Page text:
Saturday, April 12, 2014

A Celebration of Color

Soph Laugh
Acrylic on Canvas, 24x24
Private Collection


I have just recently entered my first art contest with the Drawing Academy. My entry, titled: A Celebration of Color, is actually a happy pattern of reversal - a colorblind artist expressing themselves in a vibrant, colorful juxtaposition of color. How these colors speak to the viewer, I cannot say, for I am that colorblind artist. Thus, I must invoke my imagination to conceive of concepts my eyes do not convey for me. 

This pattern of reversal is a founding principle behind the artwork. Even a color-sighted person must imagine what the juxtaposition of lines, circles, and splashes of color mean to another person. In this imagining, it is as if a reversal of thought is taking place, a presupposition of what another sees and feels and interprets based on what is seen, felt, and interpreted within. Does the viewer see what the artist saw? How do art critics define art when it is so highly predicated upon subjective interpretation? Is it the way the paint is spattered on the canvas? Should the paint be smooth and free of unintentional marks or blemishes or should the paint be bold and impasto'd in way that the shapes the paint creates are geometrically pleasing to the eyes? Should a painting incorporate elements from the masters? Should it have an underpainting? Should it be clean and pristine and yet spontaneously executed? Should the artist's care and precision be visible, thus inferring purpose and intention? All these questions and more cross the mind of the artist, the viewer, and the critic, and lead to a dramatic disunity of opinion as to the structure and tone, crudeness and folly associated with art production. 

Viewing art is as much about examining the life of the artist and what led to the artwork's production as it is about the medium. While skill, dexterity, and vision are most certainly a major factor in determining the worth of a piece of art, what collectors seek is a sentiment that speaks to them. A bridge that connects beauty to the individual appreciating it. The themes of fortune, pride, or adversity come into play in the aesthetic appreciation of art. Behind the striking quality of any given piece of art is the successful conveyance of an overtone that speaks for what would otherwise be a mute object of worth. Overall, the artwork must reveal an indecision and tentativeness on the part of the artist. How can I convey what I see? ...and then show it, is the pattern viewers seek to follow. And when they find it, that is the moment when the artwork speaks to them. That is when a viewer says, "I get it" or "I feel the same way" or "Wow! I never thought of it that way" (whatever "it" is).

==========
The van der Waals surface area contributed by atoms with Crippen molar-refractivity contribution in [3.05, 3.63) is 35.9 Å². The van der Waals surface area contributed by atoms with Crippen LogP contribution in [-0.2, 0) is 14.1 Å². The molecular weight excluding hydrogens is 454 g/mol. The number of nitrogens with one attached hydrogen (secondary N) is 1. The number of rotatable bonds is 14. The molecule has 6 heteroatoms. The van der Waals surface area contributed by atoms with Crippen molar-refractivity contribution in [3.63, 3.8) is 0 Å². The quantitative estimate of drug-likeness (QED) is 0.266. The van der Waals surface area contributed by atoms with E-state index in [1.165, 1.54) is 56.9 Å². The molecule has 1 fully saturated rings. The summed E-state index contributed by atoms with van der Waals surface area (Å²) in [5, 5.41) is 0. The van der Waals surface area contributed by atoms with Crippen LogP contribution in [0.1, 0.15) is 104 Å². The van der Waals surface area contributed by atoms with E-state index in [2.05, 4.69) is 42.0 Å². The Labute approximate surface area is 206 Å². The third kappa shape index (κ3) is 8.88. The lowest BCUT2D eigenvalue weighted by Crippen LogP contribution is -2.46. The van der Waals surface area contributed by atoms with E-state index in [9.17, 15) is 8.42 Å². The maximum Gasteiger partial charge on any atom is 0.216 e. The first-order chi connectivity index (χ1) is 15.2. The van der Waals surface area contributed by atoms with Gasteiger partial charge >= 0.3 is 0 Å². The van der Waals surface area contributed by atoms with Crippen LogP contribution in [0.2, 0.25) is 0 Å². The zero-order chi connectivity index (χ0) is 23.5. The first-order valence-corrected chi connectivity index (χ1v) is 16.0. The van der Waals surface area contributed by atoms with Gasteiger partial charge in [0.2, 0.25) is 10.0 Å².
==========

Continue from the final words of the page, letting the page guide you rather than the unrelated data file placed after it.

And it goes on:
Art is taking a lack of unity such as subjective opinion and showing its light and dark contrasts, its intellectual sense of seriousness and potential, and its emotionally driven dramatic flare that ignites a sensation in the heart, stomach and mind of the viewer. Art is a source of dramatic excitement, tension, a way of intellectually investigating patterns that are not based so much on predictability but on contrast, irony, multi-layered inversion, and pleasing, or sometimes disturbing, concepts. 

Unifying the minds of the viewer to the artist cannot guarantee an aesthetic success story. If the artwork lacks a unified tone, fails to appeal to the aesthetic appreciation of the art critic, or if the piece is flat and leads to disinterest, it becomes a typical deus ex machina, moving the story of the piece forward by the artist painting themselves into a corner. With no other way out, an artist finishes off the piece and Voilá! the painting comes comes to a happy ending. This convention of Greek tragedy is present in many pieces of artwork that employ similar resolutions. But the piece that manages to spare the life of the artist is the one in which the artist gives up something personal, conveys something they would otherwise keep silent just so that others might know it through their aesthetic efforts. It is this sharing of something new or something entirely personal that elevates a piece of artwork to a masterpiece, irrespective of how the paint is applied onto the canvas. 

The aesthetic discomfort I feel in using color is the experience I had, as an artist, in crafting this piece of artwork. It is this added degree of unexpected, uncomfortable, reversed, and perhaps, paradoxical detail that makes my artwork's story familiar. I'm not suggesting that there are many colorblind artist, but rather acknowledging that I do have this impediment. But despite this impediment, or maybe because of it, I am determined to participate in the experience of art. And more personally, in the experience of color.